Yann Tiersen – I'm Gonna Live Anyhow: Perhaps best known for his original soundtracks to films like Amelie and Good Bye Lenin!, last year's Skyline saw Tiersen reinventing himself once more. Ever the pioneer, these tracks feature quirky electronic moments and unique vocal rhythms reminiscent at times of acts like Animal Collective.

Songs of Green Pheasant – Teen Wolf: I've long been a fan of Songs of Green Pheasant. The somber brass in this track really puts it over the edge for me, though I don't know what it has to do with teens, wolves, or teen wolves.

Sleigh Bells – End of the Line: With Treats, Sleigh Bells were poised to take over the world (and pretty much did so) and on Reign of Terror, the only thing they really have to contend with is the curse of the sophomore slump. With their trademark fearlessness, Alexa Krauss and Derek Miller have done something completely unexpected – they've scaled back the in-your-face guitar blitz and badder-than-though posturing and crafted something that still manages to pack quite the punch. This track is the perfect example of that new vision, wherein Krausss is no longer striving to remain cool or detached but is actually reaching out to the listener, or at least the person to whom the song is addressed, in an engaging way. Reign of Terror is studded with similar moments of realness, and it's the most brave, refreshing move they could have made.

Shhhh – Bonus Track: This is what she heard in the bathtub. RIP.

Thursday, March 8, 2012

AF Month-in Review: FEBRUARY

At Audiofemme, we don't exactly try to break music news; we're more about pontificating on the news after it has broken.  In honor of that, here's our first monthly recap! It's true that we're a week into March, but this is a look back at some things that happened in February - and without mincing words, exactly what we think about it all.  This installment features MIA, Whitney Houston, why the Grammys are irrelevant, and the best show we'll (possibly) ever see.

AF: After flipping the bird during a Superbowl halftime show performance, the name Maya Arulpragasam was on everyone's lips once again (or anyway, her initial-based moniker, MIA was). But MIA didn't need to extend her middle finger to get our attention, since she already had it with the video for “Bad Girls” released just a few days prior. The song is from the Vicki Leekx mixtape, self-released at the beginning of 2011. Not only is the single far better than pretty much anything from 2010's mostly excruciating /\/\/\Y/\, but the video adds a new level of intensity to an already fierce jam.

MIA reunited with director Romain Garvas, who also had a hand the controversial video/short film for “Born Free”. Looking back on “Born Free” it's hard to say if our distaste stemmed from lukewarm feelings for the track, or if we just thought the video was dumb. AudioFemme has always appreciated the political content in MIA's work. It never feels like a gimmick, mostly because it extends through every expression of her being, from her music to her fashion sense to her live shows and album artwork, not to mention her background and the causes she supports. “Born Free” was sort of an exception to that. While we suppose that someone should call attention to the horrors of genocide, must it be done by depicting a bunch of ginger refugees shuttled to their torture on a crowded deathbus? Are white kids really so blissfully unaware of racial and cultural profiling that they need MIA to clobber them over the head with gory imagery of freckled, pale bodies exploding over land mines? Sadly, the answer is yes, but it felt a bit heavy-handed and obvious.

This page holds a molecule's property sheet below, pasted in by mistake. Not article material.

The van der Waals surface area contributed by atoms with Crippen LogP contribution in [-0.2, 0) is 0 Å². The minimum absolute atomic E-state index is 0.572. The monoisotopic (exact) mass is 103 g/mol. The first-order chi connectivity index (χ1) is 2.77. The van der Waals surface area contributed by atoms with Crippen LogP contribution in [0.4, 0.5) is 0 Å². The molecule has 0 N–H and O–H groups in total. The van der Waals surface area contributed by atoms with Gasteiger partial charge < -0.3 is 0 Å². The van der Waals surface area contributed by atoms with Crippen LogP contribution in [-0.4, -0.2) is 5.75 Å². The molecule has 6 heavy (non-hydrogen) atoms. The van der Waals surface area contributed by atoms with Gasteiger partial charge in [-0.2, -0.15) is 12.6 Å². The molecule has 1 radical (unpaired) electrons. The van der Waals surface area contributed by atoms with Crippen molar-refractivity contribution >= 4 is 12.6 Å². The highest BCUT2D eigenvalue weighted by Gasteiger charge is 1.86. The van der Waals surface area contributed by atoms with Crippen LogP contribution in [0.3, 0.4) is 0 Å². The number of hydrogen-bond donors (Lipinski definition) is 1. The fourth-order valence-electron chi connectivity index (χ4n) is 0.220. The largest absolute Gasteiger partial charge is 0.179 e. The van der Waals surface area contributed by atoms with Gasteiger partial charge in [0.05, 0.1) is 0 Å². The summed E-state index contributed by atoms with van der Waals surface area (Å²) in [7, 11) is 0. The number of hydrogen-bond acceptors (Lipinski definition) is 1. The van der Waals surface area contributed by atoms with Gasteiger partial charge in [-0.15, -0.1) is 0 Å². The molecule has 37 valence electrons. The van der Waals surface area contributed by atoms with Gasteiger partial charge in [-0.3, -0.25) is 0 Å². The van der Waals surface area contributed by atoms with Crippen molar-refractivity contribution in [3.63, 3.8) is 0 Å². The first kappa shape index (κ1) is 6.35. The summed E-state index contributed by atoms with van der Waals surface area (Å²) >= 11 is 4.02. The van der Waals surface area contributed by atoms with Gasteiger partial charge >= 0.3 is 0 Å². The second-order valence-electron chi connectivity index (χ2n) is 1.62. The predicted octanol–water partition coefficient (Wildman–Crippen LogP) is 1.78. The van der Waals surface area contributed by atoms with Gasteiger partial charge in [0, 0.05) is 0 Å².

The video for “Bad Girls” is essentially doing the same thing but in a much more successful manner. It takes a very real topic – oppression of women in the Middle East - and turns their liberation into a orgiastic free-for-all. While it was filmed in Morocco, the desert scenes and clay buildings remain just ambiguous enough to encompass areas of the world where MIA would have been arrested for such openness. Musically speaking, “Born Free” had a much more aggressive sound than “Bad Girls” and in turn, the video was hard to watch. “Bad Girls” delivers its heat as a club-ready scorcher, and so there is a party-at-the-end-of-the-world sort of language to the video. At first glance the future appears strangely dystopian, aimless. Then those first beats drop, MIA gyrates onto the scene wearing iridescent lame, and snarls “Live fast/Die young/Bad girls do it well” and the realization hits: we are actually seeing a utopia where Middle Eastern women are allowed to drive stunt cars, dance provocatively and wear whatever the fuck crazy clothes they feel like wearing.

All aspects of MIA's signature in-your-face attitude are in full effect here - her pouty expressions, provocative gestures, and creative wardrobe. Her bravado is most apparent when she nonchalantly files her nails atop a stunt car driving on two wheels, but every second is infused with the palpable excitement of the most explosive action sequence in any summer blockbuster. At the exact moment MIA asks “Who's gonna stop me if I'm coming through?” she's backed by motorcade of glow-in-the-dark cars and a horde of flamboyantly shrouded back-up dancers on the march, a procession placing her in the position of liberator and leader.

In no time, the video had amassed 25,000 comments so MIA proceeded to respond to those comments in a follow-up video. Unfortunately, the questions were no more insightful than YouTube comments ever seem to be. We learned that see-through cars are expensive to ship, that hopefully MIA's new album will see release during a season where people will be wearing fewer clothes, and MIA promised to go out for drinks with some lucky Brooklynite next time she's in New York. Dude better watch out, I heard that babe likes truffle fries.